Things continue to get worse for vulnerable communities under Donald Trump’s Department of Justice (DOJ). Last month, the DOJ dropped an appeal in a disability rights case that could have had far-reaching and beneficial consequences related to workplace accommodations for individuals with disabilities.
This isn’t the first time that the DOJ has reversed course on Obama-era cases. It was clear when President Donald Trump tapped Jeff Sessions to be attorney general that Sessions would be terrible for vulnerable communities, such as LGBTQ individuals, immigrants, and people with disabilities. Sessions signaled this right away by making a 2018 budget request for the DOJ’s civil rights division that cuts personnel and stops prioritizing things like investigations into police misconduct. Under Sessions, the DOJ has also stopped standing up for the rights of transgender students, and it has decided to go after colleges and universities that don’t admit enough white students. It has also sided with Ohio in the state’s attempts to aggressively purge voters from the rolls.
In this latest about-face, the DOJ asked the court to dismiss the case of United States v. Woody—an especially odd move, considering the United States is the party that brought the case. In 2016, the government filed the lawsuit on behalf of Emily Hall, a deputy sheriff in Richmond, Virginia. Hall developed a severe heart condition that required her to get a pacemaker and internal defibrillator and rendered her unable to perform the normal duties of a deputy sheriff, because they were too physically strenuous. After the sheriff’s office terminated her employment following her diagnosis, the United States brought suit on her behalf. A federal district court in Virginia dismissed the case last year, granting judgment for the sheriff. The DOJ initially appealed the case, but has now dropped that appeal.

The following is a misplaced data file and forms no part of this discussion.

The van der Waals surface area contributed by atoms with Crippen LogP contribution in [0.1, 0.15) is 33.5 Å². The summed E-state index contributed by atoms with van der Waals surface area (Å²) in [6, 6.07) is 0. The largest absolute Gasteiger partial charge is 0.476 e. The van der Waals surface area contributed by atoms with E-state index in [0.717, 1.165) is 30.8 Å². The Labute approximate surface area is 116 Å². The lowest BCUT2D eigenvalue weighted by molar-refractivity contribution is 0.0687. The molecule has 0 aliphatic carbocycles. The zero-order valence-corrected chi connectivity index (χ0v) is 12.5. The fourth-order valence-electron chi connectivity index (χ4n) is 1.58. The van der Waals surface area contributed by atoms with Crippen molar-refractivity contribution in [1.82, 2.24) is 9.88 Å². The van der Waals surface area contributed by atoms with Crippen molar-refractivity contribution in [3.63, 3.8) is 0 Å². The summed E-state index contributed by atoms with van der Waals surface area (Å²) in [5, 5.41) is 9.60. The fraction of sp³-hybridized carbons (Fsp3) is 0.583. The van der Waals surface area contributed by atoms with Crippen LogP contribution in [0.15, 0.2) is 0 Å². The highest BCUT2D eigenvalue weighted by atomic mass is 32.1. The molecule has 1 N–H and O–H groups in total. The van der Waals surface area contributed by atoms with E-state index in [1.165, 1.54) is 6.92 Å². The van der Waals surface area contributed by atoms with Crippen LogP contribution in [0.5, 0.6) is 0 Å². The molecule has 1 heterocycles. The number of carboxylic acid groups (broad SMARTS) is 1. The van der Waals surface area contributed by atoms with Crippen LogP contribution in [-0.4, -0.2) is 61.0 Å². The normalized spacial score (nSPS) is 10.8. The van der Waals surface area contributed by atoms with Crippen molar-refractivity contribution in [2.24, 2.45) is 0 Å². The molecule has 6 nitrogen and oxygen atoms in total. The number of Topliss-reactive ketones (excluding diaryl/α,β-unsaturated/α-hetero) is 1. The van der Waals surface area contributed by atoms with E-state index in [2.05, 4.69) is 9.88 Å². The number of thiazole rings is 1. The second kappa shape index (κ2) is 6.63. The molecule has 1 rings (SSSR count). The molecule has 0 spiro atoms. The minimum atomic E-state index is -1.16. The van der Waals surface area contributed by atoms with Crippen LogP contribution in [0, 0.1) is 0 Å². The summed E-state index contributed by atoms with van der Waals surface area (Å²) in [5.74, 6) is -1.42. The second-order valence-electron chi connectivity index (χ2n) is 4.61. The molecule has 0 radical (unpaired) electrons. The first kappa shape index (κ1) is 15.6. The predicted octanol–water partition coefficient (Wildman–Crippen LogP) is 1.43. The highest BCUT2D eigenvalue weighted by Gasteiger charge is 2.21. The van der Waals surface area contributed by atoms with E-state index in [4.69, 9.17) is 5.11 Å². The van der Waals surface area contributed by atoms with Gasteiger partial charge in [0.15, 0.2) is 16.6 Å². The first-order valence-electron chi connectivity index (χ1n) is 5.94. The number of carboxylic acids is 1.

Under the Americans with Disabilities Act (ADA), employers like the sheriff’s office have to provide “reasonable accommodation” to employees with a disability. This includes reassignment to a vacant job—if one is available and the employee is qualified—if the employee’s disability means they can no longer perform the core functions of the job they currently hold.
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In this case, Hall properly informed her employer that she couldn’t perform the essential functions of a deputy sheriff and requested light duty, basically a modified version of her job that would accommodate her needs. The sheriff’s office declined, so she eventually asked to be transferred to a civilian position. When a payroll technician position became vacant, Hall applied. She had significant relevant experience: She’d been an account manager in the private sector responsible for payroll and scheduling, as well as a convenience store manager, responsible for computing payroll. She also had a two-year degree and the appropriate computer skills, such as Microsoft Word and Excel, and she had been employed by the sheriff’s office for nine years.
However, while Hall was qualified for the position, she wasn’t, according to the sheriff’s office, the most qualified candidate. The district court agreed with that argument, finding that the sheriff’s office was not required, under the ADA, to hire Hall.
The dismissal of the case highlighted a key ADA issue that remains open to interpretation: When an employer is required to make reasonable accommodations for an individual with a disability, does that include reassigning them to a vacant position they are qualified for, even if there are more qualified applicants for that position? Existing cases on this generally only say the employer doesn’t have to disrupt their “seniority system.” In other words, an individual with a disability can’t “jump the queue” ahead of other qualified employees to get to a vacant spot. However, that doesn’t actually address the question here: what if you have an existing employee (who is perfectly qualified) and a new position (so there are no seniority concerns)?